Born in Belgrade, Serbia, to a father who was a World War II commander and later a national hero, and to a mother who was an army major and director of the Museum of the Revolution in Belgrade, Ms. Abramovic says that she has always felt more immune to pain and fear than most. “I think it’s in the DNA,” she says. “My entire childhood was like, ‘Who cares about your private [stuff]? You have to sacrifice for the cause.’ ” She went on to study at the Academy of Fine Arts in Belgrade, and then earned a postgraduate degree in Zagreb, Croatia, before her first solo performances in the early 1970s.

Early on, she remembers that it was difficult to get representation from a gallery since, as a performance artist, she wasn’t actually selling anything. Finally, Sean Kelly, who is still her dealer, agreed to represent her. She makes money through selling artworks such as photographs of her performances.

What makes her interested in pushing boundaries? “I was born that way,” Ms. Abramovic says. “You know how you know you’re an artist? It’s like breathing, it’s a necessity…but that doesn’t make you a great artist. It just makes you an artist.”

She thinks that being a great artist requires “total sacrifice of everything and loneliness.” Has she done that? “Look at me!” she exclaims with a laugh: Ms. Abramovic is currently single—she is divorced and has no children—and spends much of her time traveling. She divides people into two classes: “originals” (like herself) and “those who follow.” “I’m interested,” she says, “in originals.”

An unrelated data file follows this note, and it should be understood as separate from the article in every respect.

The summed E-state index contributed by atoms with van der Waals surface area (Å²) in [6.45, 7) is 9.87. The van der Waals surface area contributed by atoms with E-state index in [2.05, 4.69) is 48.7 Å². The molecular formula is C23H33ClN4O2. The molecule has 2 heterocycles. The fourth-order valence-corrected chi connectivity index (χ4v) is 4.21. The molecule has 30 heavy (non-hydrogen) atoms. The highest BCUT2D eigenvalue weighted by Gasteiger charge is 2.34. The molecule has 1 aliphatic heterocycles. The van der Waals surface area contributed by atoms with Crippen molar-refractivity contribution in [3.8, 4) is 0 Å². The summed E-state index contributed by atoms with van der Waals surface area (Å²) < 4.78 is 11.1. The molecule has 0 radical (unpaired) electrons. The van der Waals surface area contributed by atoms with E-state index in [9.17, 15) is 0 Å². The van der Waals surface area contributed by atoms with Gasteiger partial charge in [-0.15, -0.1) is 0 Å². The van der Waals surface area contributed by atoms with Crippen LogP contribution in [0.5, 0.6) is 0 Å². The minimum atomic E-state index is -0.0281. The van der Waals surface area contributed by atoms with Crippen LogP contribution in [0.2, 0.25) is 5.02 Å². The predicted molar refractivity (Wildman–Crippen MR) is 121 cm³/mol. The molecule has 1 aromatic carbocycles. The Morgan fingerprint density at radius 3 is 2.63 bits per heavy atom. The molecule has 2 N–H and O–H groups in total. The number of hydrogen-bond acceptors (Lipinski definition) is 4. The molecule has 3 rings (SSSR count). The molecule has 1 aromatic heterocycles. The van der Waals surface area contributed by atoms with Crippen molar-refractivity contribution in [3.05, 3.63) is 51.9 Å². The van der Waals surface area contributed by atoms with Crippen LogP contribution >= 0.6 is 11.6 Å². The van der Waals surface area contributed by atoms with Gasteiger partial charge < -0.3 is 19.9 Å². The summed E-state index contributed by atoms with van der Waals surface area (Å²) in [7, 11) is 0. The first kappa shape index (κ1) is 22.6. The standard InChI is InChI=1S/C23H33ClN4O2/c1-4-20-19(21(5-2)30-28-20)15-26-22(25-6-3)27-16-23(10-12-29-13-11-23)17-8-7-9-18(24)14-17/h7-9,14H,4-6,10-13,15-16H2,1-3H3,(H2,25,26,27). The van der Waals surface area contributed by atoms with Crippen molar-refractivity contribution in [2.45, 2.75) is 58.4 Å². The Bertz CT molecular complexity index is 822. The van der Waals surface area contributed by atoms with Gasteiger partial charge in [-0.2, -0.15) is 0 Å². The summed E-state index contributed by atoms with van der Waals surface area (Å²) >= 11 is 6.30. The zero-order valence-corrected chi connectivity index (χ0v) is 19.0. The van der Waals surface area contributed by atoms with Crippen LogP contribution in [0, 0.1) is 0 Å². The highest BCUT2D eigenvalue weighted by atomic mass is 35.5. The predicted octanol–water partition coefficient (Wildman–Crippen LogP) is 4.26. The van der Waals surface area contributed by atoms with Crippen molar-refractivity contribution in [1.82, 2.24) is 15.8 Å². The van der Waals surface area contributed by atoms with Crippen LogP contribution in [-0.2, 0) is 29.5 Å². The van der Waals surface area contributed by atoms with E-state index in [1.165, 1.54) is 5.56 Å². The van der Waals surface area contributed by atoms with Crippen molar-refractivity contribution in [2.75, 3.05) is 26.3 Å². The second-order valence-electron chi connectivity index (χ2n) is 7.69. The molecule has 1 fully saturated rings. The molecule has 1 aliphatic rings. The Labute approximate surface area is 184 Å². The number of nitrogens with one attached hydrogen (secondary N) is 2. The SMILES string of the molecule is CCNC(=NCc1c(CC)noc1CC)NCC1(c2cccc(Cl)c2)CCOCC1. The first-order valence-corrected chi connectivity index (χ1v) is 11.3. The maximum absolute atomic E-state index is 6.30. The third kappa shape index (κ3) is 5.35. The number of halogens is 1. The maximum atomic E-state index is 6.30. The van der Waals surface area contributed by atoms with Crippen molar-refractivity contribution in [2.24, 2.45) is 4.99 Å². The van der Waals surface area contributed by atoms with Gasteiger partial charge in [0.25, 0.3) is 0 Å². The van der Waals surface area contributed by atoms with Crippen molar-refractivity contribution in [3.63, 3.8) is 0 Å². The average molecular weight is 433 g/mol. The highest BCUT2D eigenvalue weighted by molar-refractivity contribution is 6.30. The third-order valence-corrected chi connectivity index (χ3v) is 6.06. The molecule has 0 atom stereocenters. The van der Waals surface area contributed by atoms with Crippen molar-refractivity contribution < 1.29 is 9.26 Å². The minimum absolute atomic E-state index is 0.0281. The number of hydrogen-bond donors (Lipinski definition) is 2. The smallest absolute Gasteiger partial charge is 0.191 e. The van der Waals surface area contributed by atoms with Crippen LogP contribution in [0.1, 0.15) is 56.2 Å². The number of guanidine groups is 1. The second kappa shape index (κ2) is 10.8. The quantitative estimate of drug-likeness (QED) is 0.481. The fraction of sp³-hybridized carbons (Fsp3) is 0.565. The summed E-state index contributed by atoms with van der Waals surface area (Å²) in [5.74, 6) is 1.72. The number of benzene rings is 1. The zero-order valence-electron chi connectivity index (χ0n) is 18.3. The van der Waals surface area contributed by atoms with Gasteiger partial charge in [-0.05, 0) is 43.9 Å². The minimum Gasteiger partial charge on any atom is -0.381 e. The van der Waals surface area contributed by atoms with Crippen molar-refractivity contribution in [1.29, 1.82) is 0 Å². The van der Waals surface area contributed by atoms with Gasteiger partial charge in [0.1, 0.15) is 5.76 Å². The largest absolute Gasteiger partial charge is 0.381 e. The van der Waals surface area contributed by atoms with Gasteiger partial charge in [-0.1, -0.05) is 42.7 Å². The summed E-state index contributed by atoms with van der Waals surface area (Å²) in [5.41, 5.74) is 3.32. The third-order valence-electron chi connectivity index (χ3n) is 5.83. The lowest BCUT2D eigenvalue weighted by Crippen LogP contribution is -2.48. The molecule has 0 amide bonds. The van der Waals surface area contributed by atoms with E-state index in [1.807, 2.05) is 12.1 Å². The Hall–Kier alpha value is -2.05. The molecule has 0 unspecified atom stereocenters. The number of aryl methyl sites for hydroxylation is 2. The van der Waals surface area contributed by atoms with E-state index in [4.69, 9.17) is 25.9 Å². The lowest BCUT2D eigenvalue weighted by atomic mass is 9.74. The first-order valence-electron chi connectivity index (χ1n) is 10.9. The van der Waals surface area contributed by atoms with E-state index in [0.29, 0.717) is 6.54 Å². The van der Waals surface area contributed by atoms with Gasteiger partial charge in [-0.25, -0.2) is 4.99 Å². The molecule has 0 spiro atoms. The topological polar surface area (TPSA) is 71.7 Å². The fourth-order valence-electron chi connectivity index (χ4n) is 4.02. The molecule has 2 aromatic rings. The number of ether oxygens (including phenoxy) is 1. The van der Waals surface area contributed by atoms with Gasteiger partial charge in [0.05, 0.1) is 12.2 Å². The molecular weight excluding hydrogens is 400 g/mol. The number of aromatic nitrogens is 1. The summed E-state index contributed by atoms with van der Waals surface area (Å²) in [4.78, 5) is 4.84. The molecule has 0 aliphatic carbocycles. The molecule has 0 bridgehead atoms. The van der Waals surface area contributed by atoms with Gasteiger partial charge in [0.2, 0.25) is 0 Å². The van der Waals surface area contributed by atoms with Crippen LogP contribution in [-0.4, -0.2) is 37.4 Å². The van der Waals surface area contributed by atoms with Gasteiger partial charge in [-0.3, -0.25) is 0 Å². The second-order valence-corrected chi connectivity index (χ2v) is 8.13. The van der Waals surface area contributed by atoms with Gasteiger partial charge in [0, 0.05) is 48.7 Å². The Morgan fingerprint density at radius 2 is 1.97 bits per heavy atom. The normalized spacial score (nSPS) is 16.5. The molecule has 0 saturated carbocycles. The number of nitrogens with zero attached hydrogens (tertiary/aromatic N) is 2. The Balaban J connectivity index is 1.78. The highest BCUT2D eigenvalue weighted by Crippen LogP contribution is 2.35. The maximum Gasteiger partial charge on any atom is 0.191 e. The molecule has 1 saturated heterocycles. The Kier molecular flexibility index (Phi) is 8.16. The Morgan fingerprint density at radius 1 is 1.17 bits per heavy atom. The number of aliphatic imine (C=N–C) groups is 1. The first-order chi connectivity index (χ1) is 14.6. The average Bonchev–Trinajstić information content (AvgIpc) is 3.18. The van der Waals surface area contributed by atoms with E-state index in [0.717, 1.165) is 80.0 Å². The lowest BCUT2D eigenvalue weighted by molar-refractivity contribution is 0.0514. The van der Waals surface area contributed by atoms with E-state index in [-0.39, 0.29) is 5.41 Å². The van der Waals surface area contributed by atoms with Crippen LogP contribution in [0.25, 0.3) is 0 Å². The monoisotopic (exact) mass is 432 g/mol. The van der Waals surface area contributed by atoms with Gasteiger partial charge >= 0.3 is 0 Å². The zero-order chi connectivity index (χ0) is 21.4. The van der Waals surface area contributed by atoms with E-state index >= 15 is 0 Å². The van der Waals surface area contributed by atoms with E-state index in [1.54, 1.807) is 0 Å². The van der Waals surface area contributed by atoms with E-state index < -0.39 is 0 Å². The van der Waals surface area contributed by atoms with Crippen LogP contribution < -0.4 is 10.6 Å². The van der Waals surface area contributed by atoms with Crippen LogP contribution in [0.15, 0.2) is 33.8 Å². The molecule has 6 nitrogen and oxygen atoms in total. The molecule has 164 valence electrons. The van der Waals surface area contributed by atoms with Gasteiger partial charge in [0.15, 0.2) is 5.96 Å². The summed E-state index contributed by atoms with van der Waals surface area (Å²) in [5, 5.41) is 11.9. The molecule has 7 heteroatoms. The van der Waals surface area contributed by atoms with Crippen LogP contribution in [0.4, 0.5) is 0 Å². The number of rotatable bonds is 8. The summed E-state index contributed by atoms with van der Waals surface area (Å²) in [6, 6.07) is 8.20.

Ms. Abramovic hopes to make an impact beyond the art world. She points out that she has been listed on Time’s list of its 100 most influential people. “Artists come and go, but here my work influences people who are not necessarily dealing with art at all, and that’s when art becomes life,” she says.

This morning, I was kind of screaming with no reason.

—Marina Abramovic

To solidify her legacy and methods, she is in the process of raising $20 million to build a Marina Abramovic Institute in Hudson, N.Y. Some of that money has come already from Kickstarter donations, including more than 1,000 people who gave a dollar for a hug from Ms. Abramovic. On a recent weekend, she gave out 600 hugs in Brooklyn. She hopes to raise the rest of the money from public and private donors. Her goal is to make the institute a “new Bauhaus” (the early-20th century German art school combining architecture, applied arts and design). She says that its purpose is to “lift the human spirit,” and she hopes that it will become an exhibition and educational space for mixing art, technology and science.

At the institute, she says, she will teach “the Abramovic Method,” which includes tasks such as cleaning the house, fasting while enduring difficult mental exercises and taking an hour to write your name on a piece of paper. “The best students are those who can’t even finish their name in an hour,” she says. Her institute would endure, she says, and “at least [my] good ideas will have a long life.”

In just over two years, Ms. Abramovic notes, she will turn 70. “Do you know how serious this age is?” she asks with a laugh. But she doesn’t shy away from getting older—when she turned 60, she celebrated with a birthday gala at New York’s Guggenheim Museum.

What will she do for her 70th? “Something crazy,” she says. “I think I want to pole dance.”